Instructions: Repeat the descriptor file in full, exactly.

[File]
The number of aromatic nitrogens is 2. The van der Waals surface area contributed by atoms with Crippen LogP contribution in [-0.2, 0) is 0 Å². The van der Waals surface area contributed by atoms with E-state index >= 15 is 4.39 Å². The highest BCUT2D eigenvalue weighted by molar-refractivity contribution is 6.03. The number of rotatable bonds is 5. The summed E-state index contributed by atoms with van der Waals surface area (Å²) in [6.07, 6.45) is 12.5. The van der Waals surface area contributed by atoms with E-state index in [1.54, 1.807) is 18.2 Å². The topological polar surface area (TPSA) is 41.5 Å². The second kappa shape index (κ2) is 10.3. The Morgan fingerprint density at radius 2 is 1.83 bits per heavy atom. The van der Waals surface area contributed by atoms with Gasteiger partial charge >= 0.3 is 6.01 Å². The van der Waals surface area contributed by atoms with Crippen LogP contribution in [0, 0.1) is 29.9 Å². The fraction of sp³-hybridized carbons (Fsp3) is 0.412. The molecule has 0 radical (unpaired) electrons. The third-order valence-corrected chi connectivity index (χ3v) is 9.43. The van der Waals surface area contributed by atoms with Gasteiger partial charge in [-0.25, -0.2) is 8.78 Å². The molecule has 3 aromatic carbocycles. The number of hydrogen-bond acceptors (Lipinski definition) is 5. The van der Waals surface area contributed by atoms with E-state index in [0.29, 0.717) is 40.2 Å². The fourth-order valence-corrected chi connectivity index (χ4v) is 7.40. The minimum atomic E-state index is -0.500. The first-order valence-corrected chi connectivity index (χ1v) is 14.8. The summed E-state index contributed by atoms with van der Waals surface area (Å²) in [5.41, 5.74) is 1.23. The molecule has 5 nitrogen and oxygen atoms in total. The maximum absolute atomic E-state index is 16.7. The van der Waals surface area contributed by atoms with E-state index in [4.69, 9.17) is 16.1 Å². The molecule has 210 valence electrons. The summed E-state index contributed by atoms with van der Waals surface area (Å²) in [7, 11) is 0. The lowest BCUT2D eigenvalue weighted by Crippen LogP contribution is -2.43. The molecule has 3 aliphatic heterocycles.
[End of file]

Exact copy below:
The number of aromatic nitrogens is 2. The van der Waals surface area contributed by atoms with Crippen LogP contribution in [-0.2, 0) is 0 Å². The van der Waals surface area contributed by atoms with E-state index >= 15 is 4.39 Å². The highest BCUT2D eigenvalue weighted by molar-refractivity contribution is 6.03. The number of rotatable bonds is 5. The summed E-state index contributed by atoms with van der Waals surface area (Å²) in [6.07, 6.45) is 12.5. The van der Waals surface area contributed by atoms with E-state index in [1.54, 1.807) is 18.2 Å². The topological polar surface area (TPSA) is 41.5 Å². The second kappa shape index (κ2) is 10.3. The Morgan fingerprint density at radius 2 is 1.83 bits per heavy atom. The van der Waals surface area contributed by atoms with Gasteiger partial charge >= 0.3 is 6.01 Å². The van der Waals surface area contributed by atoms with Crippen LogP contribution in [0, 0.1) is 29.9 Å². The fraction of sp³-hybridized carbons (Fsp3) is 0.412. The molecule has 0 radical (unpaired) electrons. The third-order valence-corrected chi connectivity index (χ3v) is 9.43. The van der Waals surface area contributed by atoms with Gasteiger partial charge in [-0.25, -0.2) is 8.78 Å². The molecule has 3 aromatic carbocycles. The number of hydrogen-bond acceptors (Lipinski definition) is 5. The van der Waals surface area contributed by atoms with E-state index in [0.29, 0.717) is 40.2 Å². The fourth-order valence-corrected chi connectivity index (χ4v) is 7.40. The minimum atomic E-state index is -0.500. The first-order valence-corrected chi connectivity index (χ1v) is 14.8. The summed E-state index contributed by atoms with van der Waals surface area (Å²) in [5.41, 5.74) is 1.23. The molecule has 5 nitrogen and oxygen atoms in total. The maximum absolute atomic E-state index is 16.7. The van der Waals surface area contributed by atoms with E-state index in [4.69, 9.17) is 16.1 Å². The molecule has 210 valence electrons. The summed E-state index contributed by atoms with van der Waals surface area (Å²) in [7, 11) is 0. The lowest BCUT2D eigenvalue weighted by Crippen LogP contribution is -2.43. The molecule has 3 aliphatic heterocycles.